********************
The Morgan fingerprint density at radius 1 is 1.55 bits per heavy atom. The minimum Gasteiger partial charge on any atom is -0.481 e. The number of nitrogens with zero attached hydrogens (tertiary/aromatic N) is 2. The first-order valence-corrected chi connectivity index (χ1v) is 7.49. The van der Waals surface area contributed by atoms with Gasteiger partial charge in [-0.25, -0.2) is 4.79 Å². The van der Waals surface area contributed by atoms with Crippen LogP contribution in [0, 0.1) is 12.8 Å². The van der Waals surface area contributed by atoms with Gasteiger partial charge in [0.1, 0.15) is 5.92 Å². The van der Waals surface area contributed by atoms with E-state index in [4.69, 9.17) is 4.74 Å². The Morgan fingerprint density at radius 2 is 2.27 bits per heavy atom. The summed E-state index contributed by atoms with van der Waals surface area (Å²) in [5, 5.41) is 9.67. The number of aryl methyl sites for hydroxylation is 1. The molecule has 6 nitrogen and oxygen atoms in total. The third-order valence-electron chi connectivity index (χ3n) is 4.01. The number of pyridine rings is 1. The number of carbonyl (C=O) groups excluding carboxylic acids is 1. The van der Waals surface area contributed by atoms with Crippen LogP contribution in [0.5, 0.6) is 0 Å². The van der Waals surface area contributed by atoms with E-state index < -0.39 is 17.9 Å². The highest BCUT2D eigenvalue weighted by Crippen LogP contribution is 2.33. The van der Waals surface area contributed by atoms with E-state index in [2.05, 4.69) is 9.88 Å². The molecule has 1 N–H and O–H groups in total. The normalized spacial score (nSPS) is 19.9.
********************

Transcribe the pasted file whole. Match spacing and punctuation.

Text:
The Morgan fingerprint density at radius 1 is 1.55 bits per heavy atom. The minimum Gasteiger partial charge on any atom is -0.481 e. The number of nitrogens with zero attached hydrogens (tertiary/aromatic N) is 2. The first-order valence-corrected chi connectivity index (χ1v) is 7.49. The van der Waals surface area contributed by atoms with Gasteiger partial charge in [-0.25, -0.2) is 4.79 Å². The van der Waals surface area contributed by atoms with Crippen LogP contribution in [0, 0.1) is 12.8 Å². The van der Waals surface area contributed by atoms with Gasteiger partial charge in [0.1, 0.15) is 5.92 Å². The van der Waals surface area contributed by atoms with E-state index in [4.69, 9.17) is 4.74 Å². The Morgan fingerprint density at radius 2 is 2.27 bits per heavy atom. The summed E-state index contributed by atoms with van der Waals surface area (Å²) in [5, 5.41) is 9.67. The number of aryl methyl sites for hydroxylation is 1. The molecule has 6 nitrogen and oxygen atoms in total. The third-order valence-electron chi connectivity index (χ3n) is 4.01. The number of pyridine rings is 1. The number of carbonyl (C=O) groups excluding carboxylic acids is 1. The van der Waals surface area contributed by atoms with Crippen LogP contribution in [0.5, 0.6) is 0 Å². The van der Waals surface area contributed by atoms with E-state index < -0.39 is 17.9 Å². The highest BCUT2D eigenvalue weighted by Crippen LogP contribution is 2.33. The van der Waals surface area contributed by atoms with E-state index in [2.05, 4.69) is 9.88 Å². The molecule has 1 N–H and O–H groups in total. The normalized spacial score (nSPS) is 19.9.